Teles are built like tanks and the only ones that I see are in for upgrades . The jacks can be an issue as they use a rather funky piece to hold them in place. Stew Mac sells the perfect peice for that issue for about $12


              If you buy something I'd be glad to do an initial set up for ya ..
              IMO your best bet is a "good used" mexican standard tele.I've been playing one for ten years in al sorts of nasty smoky bars with no issues. I also own an early 70's Gibby SG, it is much more "fragile" though it sounds great.

              Should be easy enough to find good used standard Tele that burps your turtle for under $300. I'll keep my eyes out as it seems I am always in the music store for "something"

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              • #8
                RE: Guitar Zero

                Turtle burpage....

                Fondled a Mexican and an American Telecaster over my lunch break, not bad stuff. Of course the $1100 they wanted for the American was a bit rich, but whatever. Goofing around with those made me want to get the Vox fixed up though.

                I was going to pop by Ken Stanton after work to see about getting it restrung, but if you're interested in having a look at it... Like I said before, needs new strings and I'm too chicken**** to do it myself, it crackles a lot, and I was told it had issues with some of the frets and staying in tune. Where are you at, and how much cashola would you want? You can PM me if you want.
                Friday nights 7-9 PM, go to www.ksuradio.com and listen to Owl Oldies. Visit our Facebook group for any requests and suggestions. Classic Kevin - 60s and 70s on OWL Radio

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                • #9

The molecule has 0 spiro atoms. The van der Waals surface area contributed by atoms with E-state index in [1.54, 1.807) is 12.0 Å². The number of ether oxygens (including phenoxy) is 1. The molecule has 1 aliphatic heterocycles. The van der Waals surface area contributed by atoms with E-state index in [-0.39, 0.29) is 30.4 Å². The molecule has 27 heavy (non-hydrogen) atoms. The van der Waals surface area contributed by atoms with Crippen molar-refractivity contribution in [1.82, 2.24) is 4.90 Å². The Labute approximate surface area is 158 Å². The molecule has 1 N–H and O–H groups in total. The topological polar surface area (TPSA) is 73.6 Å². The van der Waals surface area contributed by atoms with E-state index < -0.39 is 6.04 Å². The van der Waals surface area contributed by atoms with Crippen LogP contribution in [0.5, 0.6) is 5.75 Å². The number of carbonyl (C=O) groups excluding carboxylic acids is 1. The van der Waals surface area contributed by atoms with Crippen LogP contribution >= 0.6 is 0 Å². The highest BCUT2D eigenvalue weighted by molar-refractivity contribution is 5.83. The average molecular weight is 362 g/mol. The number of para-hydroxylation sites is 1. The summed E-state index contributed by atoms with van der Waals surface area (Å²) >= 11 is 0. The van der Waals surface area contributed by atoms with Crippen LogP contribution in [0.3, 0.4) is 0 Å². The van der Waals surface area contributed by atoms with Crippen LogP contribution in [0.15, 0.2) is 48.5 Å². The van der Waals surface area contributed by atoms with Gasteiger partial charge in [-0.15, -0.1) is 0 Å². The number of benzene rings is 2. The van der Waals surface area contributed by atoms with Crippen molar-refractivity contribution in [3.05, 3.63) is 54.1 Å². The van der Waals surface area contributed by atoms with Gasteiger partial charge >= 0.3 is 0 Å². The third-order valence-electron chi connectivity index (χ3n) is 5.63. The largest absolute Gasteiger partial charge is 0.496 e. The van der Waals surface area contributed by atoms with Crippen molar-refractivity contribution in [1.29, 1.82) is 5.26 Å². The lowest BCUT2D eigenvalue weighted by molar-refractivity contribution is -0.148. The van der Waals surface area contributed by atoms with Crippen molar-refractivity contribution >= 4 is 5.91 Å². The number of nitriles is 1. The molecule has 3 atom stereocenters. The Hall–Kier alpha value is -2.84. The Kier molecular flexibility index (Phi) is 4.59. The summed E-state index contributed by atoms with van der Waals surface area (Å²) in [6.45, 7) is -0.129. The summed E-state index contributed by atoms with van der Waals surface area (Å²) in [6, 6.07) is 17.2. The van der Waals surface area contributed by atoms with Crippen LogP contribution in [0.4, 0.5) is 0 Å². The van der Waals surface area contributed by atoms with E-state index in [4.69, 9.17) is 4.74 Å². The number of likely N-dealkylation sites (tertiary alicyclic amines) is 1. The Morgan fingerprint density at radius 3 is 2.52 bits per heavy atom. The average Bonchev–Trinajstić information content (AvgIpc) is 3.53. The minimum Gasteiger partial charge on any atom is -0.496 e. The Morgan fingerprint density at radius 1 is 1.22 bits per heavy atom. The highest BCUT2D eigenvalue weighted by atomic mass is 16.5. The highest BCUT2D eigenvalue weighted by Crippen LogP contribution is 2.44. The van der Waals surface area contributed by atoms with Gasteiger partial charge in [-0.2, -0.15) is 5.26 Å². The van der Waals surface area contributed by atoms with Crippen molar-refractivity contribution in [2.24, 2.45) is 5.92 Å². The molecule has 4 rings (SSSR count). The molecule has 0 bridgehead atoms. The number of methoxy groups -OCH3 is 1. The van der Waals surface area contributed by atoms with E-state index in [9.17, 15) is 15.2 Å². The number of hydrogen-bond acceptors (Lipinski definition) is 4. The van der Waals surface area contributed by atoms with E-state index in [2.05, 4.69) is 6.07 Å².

RE: Guitar Zero

                  aww, cant we bore the hell out of everyone with long stories of guitar whoredom?

                  PM sent

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                  • #10
                    RE: Guitar Zero

                    In the effort of boring people...



                    This is what one in great condition looks like. Imagine mine with some cracked lacquer around the f-hole and a broken piece of plastic trim around the pickup and you're there. Sounds great whenever it's in good condition, even with my ****ty playing ability.

                    It used to belong to an uncle of mine back in the day, but he traded it to my Dad for a case. Dad had an awesome guitar case, uncle wanted it more than he wanted the Vox, so they swapped and the Vox now resides in a beat-to-hell case. Lacquer was great until it was accidentally stored next to an air conditioner, and then my, at the time baby, brother got to it. A shame, really. Apparently it had been customized a bit (pickups and the bridge or something), but I don't know if that's true or not. It always managed to stretch a few eyes whenever I pulled it out of the case.

                    Back when I was taking lessons the first go around at Ponier Music off of Dallas Highway, they had it in their shop for a few months getting it strung up and to a point where it wouldn't buzz. Imagine my frustration when I pick it up, bring it downstairs for my lesson, and my teacher points out that it's still buzzing and crackling as he's tuning it. Ah, that sucked. Their shop also told me that there was an issue with the neck, and keeping it in tune, and wiring.... So I really don't know what exactly is wrong with the piece, or if they were just covering their butts or trying to sell me a new guitar.

                    I've got no intention of selling it, but is it stupid to get rid of original components and refinish the guitar? I was told, again by Ponier, that was the quickest way to ruin it. So who knows. Boring enough?
                    Friday nights 7-9 PM, go to www.ksuradio.com and listen to Owl Oldies. Visit our Facebook group for any requests and suggestions. Classic Kevin - 60s and 70s on OWL Radio

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                    • #11
                      RE: Guitar Zero

                      I certainly would recommend against doing anything to the finish, (think Meg Ryan's horrible face lift)